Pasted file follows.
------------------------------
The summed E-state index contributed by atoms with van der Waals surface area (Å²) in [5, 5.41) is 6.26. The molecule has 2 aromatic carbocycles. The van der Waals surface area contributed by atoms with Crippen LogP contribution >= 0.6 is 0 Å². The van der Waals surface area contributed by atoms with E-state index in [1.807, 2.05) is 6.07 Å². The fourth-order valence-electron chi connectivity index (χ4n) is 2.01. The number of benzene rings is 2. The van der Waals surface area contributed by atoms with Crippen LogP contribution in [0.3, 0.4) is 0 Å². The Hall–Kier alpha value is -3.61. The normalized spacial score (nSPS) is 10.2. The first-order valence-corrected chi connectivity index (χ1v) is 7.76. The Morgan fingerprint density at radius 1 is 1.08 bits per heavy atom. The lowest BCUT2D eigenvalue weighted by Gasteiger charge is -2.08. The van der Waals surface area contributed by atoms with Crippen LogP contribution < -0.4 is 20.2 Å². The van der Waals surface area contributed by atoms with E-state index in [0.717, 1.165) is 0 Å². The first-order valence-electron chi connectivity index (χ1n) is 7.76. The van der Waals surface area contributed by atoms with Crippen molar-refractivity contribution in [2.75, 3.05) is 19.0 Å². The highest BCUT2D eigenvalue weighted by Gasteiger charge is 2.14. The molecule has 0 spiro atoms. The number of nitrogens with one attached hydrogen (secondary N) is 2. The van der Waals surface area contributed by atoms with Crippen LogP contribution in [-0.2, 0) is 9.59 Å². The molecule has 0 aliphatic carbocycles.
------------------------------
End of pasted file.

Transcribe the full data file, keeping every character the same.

The summed E-state index contributed by atoms with van der Waals surface area (Å²) in [5, 5.41) is 6.26. The molecule has 2 aromatic carbocycles. The van der Waals surface area contributed by atoms with Crippen LogP contribution >= 0.6 is 0 Å². The van der Waals surface area contributed by atoms with E-state index in [1.807, 2.05) is 6.07 Å². The fourth-order valence-electron chi connectivity index (χ4n) is 2.01. The number of benzene rings is 2. The van der Waals surface area contributed by atoms with Crippen LogP contribution in [0.3, 0.4) is 0 Å². The Hall–Kier alpha value is -3.61. The normalized spacial score (nSPS) is 10.2. The first-order valence-corrected chi connectivity index (χ1v) is 7.76. The Morgan fingerprint density at radius 1 is 1.08 bits per heavy atom. The lowest BCUT2D eigenvalue weighted by Gasteiger charge is -2.08. The van der Waals surface area contributed by atoms with Crippen LogP contribution < -0.4 is 20.2 Å². The van der Waals surface area contributed by atoms with E-state index in [0.717, 1.165) is 0 Å². The first-order valence-electron chi connectivity index (χ1n) is 7.76. The van der Waals surface area contributed by atoms with Crippen molar-refractivity contribution in [2.75, 3.05) is 19.0 Å². The highest BCUT2D eigenvalue weighted by Gasteiger charge is 2.14. The molecule has 0 spiro atoms. The number of nitrogens with one attached hydrogen (secondary N) is 2. The van der Waals surface area contributed by atoms with Crippen LogP contribution in [-0.2, 0) is 9.59 Å². The molecule has 0 aliphatic carbocycles.